Occasionally I will post some dog training tips to help people successfully train their dogs. I started professionally training dogs in the 1960’s and have learned a lot over the years. I hope these tips will help you. Please feel free to contact me if you have questions or suggestions.
Dogs do not speak English, therefore you must SHOW your dog what you want. Your actions speak louder than your words. All of your body language speaks to your dog. Therefore, your ATTITUDE, FACIAL EXPRESSION, TONE OF VOICE AND MOVEMENT communicate to your dog.
You cannot try and tell your dog that he is not doing the right thing while you are hiding a laugh because you really think your dog’s behavior is cute or funny. Your dog will laugh right along with you. And yes, dogs do laugh.
You cannot ask your dog to obey you if you hesitate in your movements. Your dog will not believe that you are the leader. On the other hand, you cannot bully your dog or physically punish him and expect your dog to respect and trust you. A good working relationship with your dog is built on trust and leadership. This is communicated to your dog by giving commands in a tone of voice that says, “I expect you to do this, no discussion.” Then move in a steady, yet gentle way to convey leadership. Too many people ask their dog to obey, their tone of voice is “sit, will you please sit? Do you feel like sitting?”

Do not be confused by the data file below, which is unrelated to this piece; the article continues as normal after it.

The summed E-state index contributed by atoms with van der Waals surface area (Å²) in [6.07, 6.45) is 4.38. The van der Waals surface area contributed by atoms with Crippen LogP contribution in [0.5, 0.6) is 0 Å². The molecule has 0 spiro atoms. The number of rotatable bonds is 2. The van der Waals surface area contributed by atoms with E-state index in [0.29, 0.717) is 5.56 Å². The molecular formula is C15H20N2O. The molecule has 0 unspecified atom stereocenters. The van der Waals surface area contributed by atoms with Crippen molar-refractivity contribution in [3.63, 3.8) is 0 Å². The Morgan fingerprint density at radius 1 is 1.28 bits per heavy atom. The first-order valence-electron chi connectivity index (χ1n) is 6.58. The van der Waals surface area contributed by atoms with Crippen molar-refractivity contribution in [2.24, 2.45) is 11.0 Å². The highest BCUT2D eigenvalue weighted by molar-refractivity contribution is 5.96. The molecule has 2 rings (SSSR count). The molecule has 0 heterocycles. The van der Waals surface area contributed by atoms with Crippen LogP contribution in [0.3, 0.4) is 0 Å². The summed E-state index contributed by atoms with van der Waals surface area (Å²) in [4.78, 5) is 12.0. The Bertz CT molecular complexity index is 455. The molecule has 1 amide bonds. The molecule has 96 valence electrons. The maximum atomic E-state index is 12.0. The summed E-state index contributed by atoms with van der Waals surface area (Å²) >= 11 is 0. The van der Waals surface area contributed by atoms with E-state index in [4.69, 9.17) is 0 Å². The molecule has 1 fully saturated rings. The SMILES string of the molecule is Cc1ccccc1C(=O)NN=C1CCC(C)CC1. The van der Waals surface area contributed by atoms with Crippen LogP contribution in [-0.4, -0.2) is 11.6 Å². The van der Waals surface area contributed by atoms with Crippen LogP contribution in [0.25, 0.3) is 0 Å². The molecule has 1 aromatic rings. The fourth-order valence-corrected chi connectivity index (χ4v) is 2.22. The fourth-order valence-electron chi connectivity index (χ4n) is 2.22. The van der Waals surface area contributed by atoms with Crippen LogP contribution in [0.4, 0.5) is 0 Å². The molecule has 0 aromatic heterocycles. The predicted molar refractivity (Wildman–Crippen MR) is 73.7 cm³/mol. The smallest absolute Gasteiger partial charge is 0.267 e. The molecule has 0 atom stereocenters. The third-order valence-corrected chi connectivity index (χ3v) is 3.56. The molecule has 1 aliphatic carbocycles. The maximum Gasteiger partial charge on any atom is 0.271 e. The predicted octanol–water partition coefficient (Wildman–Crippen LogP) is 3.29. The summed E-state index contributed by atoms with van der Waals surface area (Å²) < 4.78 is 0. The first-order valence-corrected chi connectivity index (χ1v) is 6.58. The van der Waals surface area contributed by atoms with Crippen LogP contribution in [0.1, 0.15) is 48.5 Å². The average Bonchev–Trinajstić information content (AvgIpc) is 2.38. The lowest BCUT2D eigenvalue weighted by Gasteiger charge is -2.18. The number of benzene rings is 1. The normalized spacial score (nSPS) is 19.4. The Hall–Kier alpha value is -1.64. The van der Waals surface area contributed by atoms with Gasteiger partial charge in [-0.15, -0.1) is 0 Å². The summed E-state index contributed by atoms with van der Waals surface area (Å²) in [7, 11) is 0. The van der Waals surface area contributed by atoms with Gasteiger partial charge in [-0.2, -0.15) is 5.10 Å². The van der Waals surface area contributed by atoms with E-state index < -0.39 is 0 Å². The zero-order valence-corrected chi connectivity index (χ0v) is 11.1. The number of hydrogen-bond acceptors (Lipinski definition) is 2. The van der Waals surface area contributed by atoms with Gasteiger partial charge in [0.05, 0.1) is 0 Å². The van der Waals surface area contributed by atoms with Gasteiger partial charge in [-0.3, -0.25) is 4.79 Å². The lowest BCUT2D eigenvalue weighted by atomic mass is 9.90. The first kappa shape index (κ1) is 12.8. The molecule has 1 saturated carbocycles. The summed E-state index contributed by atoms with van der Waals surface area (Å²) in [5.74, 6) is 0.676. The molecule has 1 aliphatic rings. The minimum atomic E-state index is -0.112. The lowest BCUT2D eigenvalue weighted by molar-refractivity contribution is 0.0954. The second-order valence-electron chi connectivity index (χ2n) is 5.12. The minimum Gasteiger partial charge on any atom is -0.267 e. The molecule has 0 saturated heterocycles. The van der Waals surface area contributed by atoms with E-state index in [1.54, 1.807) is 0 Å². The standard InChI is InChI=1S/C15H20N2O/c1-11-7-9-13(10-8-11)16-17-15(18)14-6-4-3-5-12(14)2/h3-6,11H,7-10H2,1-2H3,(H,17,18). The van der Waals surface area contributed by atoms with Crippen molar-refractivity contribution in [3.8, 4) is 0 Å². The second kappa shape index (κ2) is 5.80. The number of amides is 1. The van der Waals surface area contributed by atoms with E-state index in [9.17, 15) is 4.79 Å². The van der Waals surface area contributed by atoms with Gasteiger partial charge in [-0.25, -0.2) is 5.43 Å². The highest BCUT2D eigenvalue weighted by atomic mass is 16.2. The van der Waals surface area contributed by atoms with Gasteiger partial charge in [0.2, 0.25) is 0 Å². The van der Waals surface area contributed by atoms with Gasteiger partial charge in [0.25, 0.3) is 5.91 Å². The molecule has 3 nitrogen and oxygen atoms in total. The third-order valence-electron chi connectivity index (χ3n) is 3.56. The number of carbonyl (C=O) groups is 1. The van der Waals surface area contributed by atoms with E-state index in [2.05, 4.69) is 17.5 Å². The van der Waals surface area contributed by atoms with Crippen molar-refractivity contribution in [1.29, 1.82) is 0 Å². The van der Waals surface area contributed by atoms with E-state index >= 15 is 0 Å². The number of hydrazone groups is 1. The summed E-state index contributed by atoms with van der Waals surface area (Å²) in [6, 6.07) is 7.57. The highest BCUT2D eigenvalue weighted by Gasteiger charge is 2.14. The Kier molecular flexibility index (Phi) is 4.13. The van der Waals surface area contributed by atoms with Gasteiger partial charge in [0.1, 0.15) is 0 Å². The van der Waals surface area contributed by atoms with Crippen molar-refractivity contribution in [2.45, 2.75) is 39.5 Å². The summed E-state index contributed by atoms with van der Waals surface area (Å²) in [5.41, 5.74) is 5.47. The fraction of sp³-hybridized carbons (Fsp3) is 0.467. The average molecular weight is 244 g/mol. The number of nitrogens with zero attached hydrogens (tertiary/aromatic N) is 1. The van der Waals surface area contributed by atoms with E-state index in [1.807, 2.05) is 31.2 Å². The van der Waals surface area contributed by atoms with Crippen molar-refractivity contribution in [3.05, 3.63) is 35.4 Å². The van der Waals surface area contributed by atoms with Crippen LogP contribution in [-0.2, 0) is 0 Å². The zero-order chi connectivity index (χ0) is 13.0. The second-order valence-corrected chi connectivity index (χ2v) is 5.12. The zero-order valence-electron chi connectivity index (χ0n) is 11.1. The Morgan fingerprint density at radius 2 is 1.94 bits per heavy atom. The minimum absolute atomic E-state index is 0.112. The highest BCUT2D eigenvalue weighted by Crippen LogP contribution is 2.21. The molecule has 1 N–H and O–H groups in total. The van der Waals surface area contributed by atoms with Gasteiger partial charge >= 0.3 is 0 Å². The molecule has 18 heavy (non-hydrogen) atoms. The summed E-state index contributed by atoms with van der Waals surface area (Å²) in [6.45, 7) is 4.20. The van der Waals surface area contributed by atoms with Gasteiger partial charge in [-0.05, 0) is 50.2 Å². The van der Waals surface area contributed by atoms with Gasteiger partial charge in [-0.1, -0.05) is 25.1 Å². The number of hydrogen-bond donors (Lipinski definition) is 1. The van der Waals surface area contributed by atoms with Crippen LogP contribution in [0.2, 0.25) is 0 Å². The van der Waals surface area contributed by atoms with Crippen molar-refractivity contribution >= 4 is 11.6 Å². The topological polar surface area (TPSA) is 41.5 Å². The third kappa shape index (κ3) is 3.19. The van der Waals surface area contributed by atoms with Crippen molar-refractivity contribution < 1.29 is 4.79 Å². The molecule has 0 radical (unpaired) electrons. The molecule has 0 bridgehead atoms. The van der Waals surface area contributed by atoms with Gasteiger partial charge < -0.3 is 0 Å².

Never re-command your dog. If your dog knows what the word means, re-commanding him only teaches your dog that a) he does not have to listen to you; b) he can do it when he wants and c) you are not the leader. For every command there should be an action.
Either you coax the dog into doing what you want or reward him when he does it on his own. If your dog does not know the “sit” command, and you tell your dog, “Sit . . . Sit . . . SIT!”, then make the dog sit on the third sit, your dog will learn not to sit until the third command. He will think that the command is “sit-sit-sit.”
Most people repeat commands to their dog’s because they are being polite (according to human standards) and assume that the dog did not hear the first or second time. I can assure you that if your dog does not respond the first time, and does not acknowledge you, he DOES HEAR you. He is just IGNORING you. Therefore, politeness to a dog translates into “My owner is wimpy, wimpy, wimpy! Why should I listen?”
So, speak clearly and in a direct manner to your dog. For every command expect or initiate an action. Do not repeat commands. Do not hesitate when you move. Show your dog that you are a leader, not a follower.
The two most important things to remember (which is true for people too) are: 1. obedience is not a question of knowing what to do or what not to do, but the ability to exercise self control to do it or not do it. You have to give your dog time and practice to develop self-control. Punishment or harsh training methods should never be used.
2. Your dog knows how to do everything you want him to do. He only has to learn to associate the word or command with the action. For example, before you even obtained your puppy, he knew how to sit, come, and lay down.
2 thoughts on “Dog training tips 1”
I wonder if any of these tips are transferable to humans – Hm!!!
Yes they are, especially children